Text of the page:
Crime At Lowest Level in 30 Years, Survey Reports

Print More

The Justice Department’s annual crime victimization survey shows that violent and property crimes dipped in 2002 to their lowest levels since records started being compiled 30 years ago, and have dropped more than 50 percent in the past decade, an Associated Press report said.

The annual survey by the Bureau of Justice Statistics identified about 23 million crime victims last year, down slightly from the year before and far below the 44 million recorded when studies began in 1973.

The rate of violent crimes — rapes, robberies and assaults — was about 23 victims for every 1,000 U.S. residents 12 or older last year. That compares with 25 victims per 1,000 in 2001 and 50 in 1993.

For property crimes such as burglary and car theft, the rate was 159 crimes per 1,000 last year, down from 167 the previous year and 319 in 1993.

The study examined property and violent crimes except homicide, which is measured separately by the FBI. Preliminary FBI statistics for 2002 — based on reports from police across the country — reported a 0.8 percentage point rise in the homicide rate compared with 2001.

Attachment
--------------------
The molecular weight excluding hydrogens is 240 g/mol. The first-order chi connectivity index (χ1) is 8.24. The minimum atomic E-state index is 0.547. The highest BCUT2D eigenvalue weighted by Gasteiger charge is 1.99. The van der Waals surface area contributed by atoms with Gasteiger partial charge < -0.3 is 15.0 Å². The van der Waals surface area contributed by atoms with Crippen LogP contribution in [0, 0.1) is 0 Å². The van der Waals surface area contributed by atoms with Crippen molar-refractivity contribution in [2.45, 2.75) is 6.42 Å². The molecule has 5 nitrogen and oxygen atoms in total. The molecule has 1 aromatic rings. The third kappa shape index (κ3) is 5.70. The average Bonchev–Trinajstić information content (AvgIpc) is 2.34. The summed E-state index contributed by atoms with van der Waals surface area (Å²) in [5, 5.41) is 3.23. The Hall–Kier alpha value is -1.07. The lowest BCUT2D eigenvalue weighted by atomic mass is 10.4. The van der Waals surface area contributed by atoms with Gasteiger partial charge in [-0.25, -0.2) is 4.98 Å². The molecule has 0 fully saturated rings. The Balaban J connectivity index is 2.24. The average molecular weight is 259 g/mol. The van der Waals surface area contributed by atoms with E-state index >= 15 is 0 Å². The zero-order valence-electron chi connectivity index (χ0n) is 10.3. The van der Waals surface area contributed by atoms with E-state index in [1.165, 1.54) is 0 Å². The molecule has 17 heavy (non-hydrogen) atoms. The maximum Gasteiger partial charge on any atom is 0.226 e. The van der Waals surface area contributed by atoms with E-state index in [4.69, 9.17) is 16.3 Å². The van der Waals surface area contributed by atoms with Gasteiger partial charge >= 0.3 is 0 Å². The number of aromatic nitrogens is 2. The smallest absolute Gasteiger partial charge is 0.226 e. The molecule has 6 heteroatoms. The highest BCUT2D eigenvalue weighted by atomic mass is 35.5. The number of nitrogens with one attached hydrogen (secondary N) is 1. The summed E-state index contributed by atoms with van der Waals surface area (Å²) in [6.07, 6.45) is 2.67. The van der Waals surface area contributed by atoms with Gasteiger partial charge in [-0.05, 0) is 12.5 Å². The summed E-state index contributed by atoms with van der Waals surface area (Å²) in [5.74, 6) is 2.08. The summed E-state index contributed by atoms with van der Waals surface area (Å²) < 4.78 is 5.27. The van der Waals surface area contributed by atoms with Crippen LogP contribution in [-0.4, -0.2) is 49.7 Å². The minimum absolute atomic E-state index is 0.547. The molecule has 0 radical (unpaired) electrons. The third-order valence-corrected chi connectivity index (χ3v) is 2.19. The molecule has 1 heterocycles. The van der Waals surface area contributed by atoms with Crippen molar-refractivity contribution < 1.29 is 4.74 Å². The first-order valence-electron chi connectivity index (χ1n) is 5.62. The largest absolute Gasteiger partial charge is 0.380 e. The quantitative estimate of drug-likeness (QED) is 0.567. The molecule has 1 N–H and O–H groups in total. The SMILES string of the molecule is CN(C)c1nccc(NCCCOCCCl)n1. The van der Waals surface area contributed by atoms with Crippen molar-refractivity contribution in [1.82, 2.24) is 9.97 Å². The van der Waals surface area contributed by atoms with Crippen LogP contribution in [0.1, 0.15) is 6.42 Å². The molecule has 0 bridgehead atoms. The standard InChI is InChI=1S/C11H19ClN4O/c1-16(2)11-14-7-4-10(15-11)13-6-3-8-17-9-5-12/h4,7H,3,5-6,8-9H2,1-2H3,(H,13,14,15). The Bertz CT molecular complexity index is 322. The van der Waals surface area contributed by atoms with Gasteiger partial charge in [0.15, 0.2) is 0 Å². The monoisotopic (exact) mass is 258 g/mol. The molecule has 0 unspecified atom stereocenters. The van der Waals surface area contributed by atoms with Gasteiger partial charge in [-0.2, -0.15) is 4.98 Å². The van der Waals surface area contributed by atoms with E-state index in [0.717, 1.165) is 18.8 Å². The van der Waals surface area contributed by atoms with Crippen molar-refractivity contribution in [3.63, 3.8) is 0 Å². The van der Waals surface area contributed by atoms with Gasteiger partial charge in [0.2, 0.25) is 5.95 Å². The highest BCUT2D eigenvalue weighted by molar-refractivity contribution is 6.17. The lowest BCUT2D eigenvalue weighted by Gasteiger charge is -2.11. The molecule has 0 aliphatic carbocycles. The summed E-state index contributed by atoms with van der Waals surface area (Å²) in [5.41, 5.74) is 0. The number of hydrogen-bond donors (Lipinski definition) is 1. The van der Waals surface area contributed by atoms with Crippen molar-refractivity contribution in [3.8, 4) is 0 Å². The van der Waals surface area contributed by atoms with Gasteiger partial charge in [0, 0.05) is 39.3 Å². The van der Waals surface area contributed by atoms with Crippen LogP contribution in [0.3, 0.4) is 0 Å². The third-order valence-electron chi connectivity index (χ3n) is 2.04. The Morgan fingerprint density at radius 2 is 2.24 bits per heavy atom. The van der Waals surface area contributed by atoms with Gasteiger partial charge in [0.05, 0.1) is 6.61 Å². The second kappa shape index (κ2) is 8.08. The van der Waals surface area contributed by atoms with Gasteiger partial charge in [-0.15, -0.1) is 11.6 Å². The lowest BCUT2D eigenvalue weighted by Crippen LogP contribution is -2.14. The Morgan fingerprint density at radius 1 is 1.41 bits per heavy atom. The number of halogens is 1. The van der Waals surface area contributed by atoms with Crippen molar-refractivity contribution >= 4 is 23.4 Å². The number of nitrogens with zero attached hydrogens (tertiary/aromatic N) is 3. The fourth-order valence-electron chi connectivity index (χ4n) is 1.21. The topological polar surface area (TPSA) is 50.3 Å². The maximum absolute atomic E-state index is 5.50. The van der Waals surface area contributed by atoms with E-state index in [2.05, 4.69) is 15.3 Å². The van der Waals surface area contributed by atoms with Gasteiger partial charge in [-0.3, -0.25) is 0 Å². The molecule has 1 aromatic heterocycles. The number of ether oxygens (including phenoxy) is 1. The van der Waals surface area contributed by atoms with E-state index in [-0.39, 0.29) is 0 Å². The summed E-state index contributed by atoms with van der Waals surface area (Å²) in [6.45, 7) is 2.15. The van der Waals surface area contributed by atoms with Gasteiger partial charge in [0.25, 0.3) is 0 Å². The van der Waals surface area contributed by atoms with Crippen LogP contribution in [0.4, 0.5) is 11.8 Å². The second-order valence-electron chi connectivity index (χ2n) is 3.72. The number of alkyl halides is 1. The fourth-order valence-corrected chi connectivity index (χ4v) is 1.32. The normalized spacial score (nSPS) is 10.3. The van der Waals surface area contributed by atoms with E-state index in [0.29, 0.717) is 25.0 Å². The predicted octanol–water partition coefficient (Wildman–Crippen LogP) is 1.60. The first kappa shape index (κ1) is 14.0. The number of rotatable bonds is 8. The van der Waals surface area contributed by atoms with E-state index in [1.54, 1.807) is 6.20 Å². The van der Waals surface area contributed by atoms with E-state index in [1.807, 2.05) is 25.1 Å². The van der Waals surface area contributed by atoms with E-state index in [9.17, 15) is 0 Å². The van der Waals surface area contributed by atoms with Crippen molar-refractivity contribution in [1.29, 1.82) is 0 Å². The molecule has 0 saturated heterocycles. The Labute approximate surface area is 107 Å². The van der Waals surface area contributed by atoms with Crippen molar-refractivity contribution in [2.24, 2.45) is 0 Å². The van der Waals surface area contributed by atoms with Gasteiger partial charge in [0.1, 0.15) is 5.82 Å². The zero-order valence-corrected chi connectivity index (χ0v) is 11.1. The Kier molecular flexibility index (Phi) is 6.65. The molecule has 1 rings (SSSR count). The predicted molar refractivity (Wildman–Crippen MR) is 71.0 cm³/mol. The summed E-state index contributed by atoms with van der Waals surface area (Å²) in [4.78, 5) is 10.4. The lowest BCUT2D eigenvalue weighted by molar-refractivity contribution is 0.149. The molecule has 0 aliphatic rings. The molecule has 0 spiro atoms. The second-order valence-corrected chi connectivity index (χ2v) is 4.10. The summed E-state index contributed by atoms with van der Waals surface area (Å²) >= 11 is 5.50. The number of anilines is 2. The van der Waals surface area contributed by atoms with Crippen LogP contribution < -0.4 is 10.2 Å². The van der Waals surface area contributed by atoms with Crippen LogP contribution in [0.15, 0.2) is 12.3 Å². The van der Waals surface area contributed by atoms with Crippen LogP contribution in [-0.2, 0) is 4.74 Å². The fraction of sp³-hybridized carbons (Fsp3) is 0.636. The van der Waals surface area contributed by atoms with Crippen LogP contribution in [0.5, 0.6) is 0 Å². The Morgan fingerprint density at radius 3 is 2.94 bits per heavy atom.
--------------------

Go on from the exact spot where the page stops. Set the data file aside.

The Justice Department survey, however, found continuing decreases in major property and violent crimes, crossing all household income, racial and ethnic lines. Crime is down in cities, suburbs and rural areas.


Comments are closed.


You have Free articles left this month.

Want access to all our reporting? Subscribe for unlimited access or login.